Apple has banned two potentially harmful chemicals which are used in the final assembly of its iPhone and iPad devices.
The ban is part of Apple's commitment to safeguard the health of the factory workers in the production centers in Asia that are making the company's devices.
The ban of the two chemicals, namely benzene and n-hexane, comes after five months from the launch of a petition drive by China Labor Watch and Green America that wanted Apple to stop the usage of the two chemicals in iPhone and iPad production.
Apple subsequently launched an investigation into the matter, which lasted for four months. The investigation involved 22 Apple factories, but returned no definite results that confirmed the hazardous potential of benzene and n-hexane on the roughly 500,000 employees working across all 22 factories.
Nevertheless, Apple decided to enforce a ban on the two substances from the final assembly procedure of the iPhone and iPads in the company's factories.
Benzene is known to possibly cause leukemia, while n-hexane has been linked as a possible cause of nerve damage.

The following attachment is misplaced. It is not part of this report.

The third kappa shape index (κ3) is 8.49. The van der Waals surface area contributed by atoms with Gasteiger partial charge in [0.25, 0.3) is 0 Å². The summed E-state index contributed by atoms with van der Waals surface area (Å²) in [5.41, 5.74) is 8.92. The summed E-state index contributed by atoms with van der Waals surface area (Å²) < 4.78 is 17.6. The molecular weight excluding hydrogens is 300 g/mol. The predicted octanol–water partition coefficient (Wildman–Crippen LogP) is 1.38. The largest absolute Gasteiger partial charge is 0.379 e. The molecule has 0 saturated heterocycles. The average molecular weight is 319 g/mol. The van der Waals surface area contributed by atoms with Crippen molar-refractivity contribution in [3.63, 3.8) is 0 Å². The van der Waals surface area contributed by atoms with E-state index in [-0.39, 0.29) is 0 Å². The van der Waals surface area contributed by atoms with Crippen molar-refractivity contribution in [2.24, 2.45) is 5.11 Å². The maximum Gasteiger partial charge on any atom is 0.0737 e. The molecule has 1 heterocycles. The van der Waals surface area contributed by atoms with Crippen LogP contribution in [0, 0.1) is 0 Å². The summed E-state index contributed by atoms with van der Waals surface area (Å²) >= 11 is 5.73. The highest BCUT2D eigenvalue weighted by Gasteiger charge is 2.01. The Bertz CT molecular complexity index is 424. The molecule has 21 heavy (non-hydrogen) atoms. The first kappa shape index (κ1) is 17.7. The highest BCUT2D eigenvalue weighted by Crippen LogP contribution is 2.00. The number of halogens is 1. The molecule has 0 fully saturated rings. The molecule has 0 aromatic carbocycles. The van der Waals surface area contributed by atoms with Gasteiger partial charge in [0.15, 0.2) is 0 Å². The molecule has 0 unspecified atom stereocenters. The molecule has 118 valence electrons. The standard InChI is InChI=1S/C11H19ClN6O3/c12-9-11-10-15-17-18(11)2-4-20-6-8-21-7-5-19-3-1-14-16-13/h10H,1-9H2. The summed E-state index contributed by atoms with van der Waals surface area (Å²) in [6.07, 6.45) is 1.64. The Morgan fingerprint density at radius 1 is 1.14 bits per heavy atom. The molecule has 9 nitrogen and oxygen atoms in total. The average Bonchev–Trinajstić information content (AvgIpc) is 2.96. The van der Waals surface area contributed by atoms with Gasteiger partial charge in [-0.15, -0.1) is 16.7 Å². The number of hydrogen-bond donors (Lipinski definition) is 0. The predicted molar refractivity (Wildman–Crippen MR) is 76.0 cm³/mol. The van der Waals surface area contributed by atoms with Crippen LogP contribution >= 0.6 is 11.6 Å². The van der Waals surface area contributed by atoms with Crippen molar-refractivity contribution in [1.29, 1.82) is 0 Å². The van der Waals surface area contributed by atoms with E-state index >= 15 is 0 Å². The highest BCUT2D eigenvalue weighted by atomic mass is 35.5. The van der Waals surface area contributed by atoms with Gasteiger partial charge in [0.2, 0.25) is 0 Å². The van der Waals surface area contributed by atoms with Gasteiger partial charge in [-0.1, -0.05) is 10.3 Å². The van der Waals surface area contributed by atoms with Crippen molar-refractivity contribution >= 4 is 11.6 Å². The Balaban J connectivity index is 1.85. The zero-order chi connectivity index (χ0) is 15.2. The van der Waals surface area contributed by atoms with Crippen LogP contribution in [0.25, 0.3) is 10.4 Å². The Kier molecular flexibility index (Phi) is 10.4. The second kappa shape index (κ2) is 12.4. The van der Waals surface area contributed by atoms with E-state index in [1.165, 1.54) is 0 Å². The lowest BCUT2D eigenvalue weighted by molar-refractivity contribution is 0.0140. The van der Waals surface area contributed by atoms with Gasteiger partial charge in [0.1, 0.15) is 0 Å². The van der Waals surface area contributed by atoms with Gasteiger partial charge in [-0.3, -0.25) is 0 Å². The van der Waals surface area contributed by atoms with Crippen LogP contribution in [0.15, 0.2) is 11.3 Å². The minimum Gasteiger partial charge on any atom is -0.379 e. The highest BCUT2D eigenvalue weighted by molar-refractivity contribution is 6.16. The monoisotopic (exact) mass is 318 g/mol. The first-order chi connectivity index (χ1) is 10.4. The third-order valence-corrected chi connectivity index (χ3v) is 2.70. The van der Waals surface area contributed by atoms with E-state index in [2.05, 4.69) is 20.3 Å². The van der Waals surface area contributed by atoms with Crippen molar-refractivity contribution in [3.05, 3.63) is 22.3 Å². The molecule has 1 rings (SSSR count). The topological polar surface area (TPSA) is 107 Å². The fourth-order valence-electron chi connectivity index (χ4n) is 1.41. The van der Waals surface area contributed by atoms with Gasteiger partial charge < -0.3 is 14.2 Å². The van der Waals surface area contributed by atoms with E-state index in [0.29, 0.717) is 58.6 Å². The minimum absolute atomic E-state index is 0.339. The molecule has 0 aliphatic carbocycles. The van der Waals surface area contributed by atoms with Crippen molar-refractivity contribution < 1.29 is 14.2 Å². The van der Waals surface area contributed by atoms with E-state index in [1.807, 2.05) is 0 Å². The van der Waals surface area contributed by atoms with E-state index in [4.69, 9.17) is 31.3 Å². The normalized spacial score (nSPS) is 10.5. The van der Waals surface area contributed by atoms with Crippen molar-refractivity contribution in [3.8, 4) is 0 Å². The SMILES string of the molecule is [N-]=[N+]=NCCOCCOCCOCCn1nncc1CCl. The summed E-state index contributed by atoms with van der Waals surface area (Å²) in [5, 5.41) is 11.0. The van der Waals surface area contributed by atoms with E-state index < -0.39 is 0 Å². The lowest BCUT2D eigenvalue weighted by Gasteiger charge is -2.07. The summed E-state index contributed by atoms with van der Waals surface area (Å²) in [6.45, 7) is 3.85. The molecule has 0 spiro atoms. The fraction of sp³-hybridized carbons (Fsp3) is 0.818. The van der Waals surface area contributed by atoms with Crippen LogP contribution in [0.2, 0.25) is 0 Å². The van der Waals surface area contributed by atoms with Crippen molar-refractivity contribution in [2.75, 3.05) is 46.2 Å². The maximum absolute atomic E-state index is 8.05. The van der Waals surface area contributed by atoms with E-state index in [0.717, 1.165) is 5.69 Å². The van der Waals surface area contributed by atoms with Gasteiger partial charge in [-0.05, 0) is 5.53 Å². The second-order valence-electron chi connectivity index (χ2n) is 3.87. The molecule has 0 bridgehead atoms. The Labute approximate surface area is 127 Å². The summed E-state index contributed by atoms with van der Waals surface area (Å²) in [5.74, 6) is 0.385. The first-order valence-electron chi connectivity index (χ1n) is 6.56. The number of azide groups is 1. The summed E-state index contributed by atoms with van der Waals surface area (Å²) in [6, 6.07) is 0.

The usage of potentially hazardous chemicals such as n-hexane by Foxconn, a partner supplier of Apple, received attention from the media when entertainer Mike Daisey fabricated claims that factory workers were being exposed to the harmful substance, as Daisey criticized the working conditions of employees working within the supply chain of Apple and its devices.
This is not the first instance that Apple had been involved in an issue regarding the usage of n-hexane in its factories. Back in 2010, Winter, another supplier for Apple, revealed that it treated factory workers that were exposed to the chemical after 44 employees threatened to file a lawsuit over being exposed to n-hexane.
During the time of the threatened legal action, reports surfaced that 62 factory workers received treatments in the hospital over several months due to n-hexane poisoning.
The factory workers were said to have been forced to use n-hexane as opposed to safer alternatives such as alcohol because the harmful chemical because it dries faster and cleaner.
Reports on the issue surface just as the company is reportedly setting up to launch the iPhone 6 on an event in Sept. 9.
The iPhone 6 is widely expected to showcase larger displays through two models, with screens that measure 4.7 inches and 5.5 inches, and will also be running on the newly developed A8 processors. The smartphones are the anchors of the success of Apple, with the iPhone responsible for half of the company's revenues.